The struggle to fight a humane war : the United States, the Korean war, and the 1949 Geneva Conventions
Do the Geneva Conventions matter ?
Oxford : Oxford University Press, 2017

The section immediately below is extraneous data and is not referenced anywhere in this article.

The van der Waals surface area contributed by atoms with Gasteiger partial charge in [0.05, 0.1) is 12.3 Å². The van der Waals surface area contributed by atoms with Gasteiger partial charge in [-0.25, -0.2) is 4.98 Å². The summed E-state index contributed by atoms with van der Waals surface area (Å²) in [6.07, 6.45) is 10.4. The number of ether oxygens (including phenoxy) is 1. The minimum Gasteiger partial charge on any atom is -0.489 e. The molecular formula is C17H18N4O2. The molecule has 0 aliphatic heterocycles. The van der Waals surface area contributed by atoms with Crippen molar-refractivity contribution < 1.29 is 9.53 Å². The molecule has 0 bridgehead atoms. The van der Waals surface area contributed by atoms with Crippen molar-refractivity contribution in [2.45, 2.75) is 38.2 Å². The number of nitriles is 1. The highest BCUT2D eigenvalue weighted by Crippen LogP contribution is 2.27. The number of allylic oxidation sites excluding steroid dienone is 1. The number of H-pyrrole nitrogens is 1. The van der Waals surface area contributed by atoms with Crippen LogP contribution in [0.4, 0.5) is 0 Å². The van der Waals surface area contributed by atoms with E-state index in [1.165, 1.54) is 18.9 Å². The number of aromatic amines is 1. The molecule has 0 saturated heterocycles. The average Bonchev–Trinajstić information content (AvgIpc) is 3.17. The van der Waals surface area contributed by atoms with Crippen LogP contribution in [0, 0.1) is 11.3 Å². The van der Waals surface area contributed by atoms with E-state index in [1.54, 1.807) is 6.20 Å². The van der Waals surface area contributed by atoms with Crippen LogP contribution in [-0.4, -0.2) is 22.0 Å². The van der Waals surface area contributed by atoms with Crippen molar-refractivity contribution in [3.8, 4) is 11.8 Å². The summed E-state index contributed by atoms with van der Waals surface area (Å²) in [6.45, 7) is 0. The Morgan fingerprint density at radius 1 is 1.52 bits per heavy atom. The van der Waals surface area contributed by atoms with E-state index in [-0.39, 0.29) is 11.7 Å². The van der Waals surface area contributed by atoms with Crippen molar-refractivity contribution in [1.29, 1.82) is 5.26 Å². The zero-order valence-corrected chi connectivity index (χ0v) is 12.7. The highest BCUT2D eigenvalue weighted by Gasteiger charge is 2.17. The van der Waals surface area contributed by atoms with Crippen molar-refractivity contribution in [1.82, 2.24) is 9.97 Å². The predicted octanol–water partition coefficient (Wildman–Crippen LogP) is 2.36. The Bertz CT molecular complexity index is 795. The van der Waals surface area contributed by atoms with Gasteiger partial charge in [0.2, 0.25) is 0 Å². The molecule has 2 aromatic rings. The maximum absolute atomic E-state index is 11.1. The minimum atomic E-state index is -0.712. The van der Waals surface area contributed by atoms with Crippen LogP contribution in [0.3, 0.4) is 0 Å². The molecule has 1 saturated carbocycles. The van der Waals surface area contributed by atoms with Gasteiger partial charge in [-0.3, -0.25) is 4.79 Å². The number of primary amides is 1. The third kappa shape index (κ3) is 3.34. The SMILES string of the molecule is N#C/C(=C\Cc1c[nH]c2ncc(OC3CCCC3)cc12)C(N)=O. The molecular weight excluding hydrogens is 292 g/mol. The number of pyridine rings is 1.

The Korean War demonstrated the serious problems that the United States had adhering to the new 1949 Geneva Conventions and the severely limited protections that these new treaties provided. The protections for war victims were undermined both by serious gaps in the treaties that failed to provide much safety from bombing to civilians and by US deviations from the agreements in the handling of refugees and prisoners of war. However, Americans did not discard the agreements in the wake of their troubled Korean War experiences. Instead, the war helped to legitimize and lay the foundation for the further internalization of the new laws through their formal implementation, the public controversy they generated, and a boomerang effect of atrocity accusations. Despite failing to provide much protection for Korean War victims, the treaties were part of a broader international consensus-building process that helped to spread humanitarian norms.
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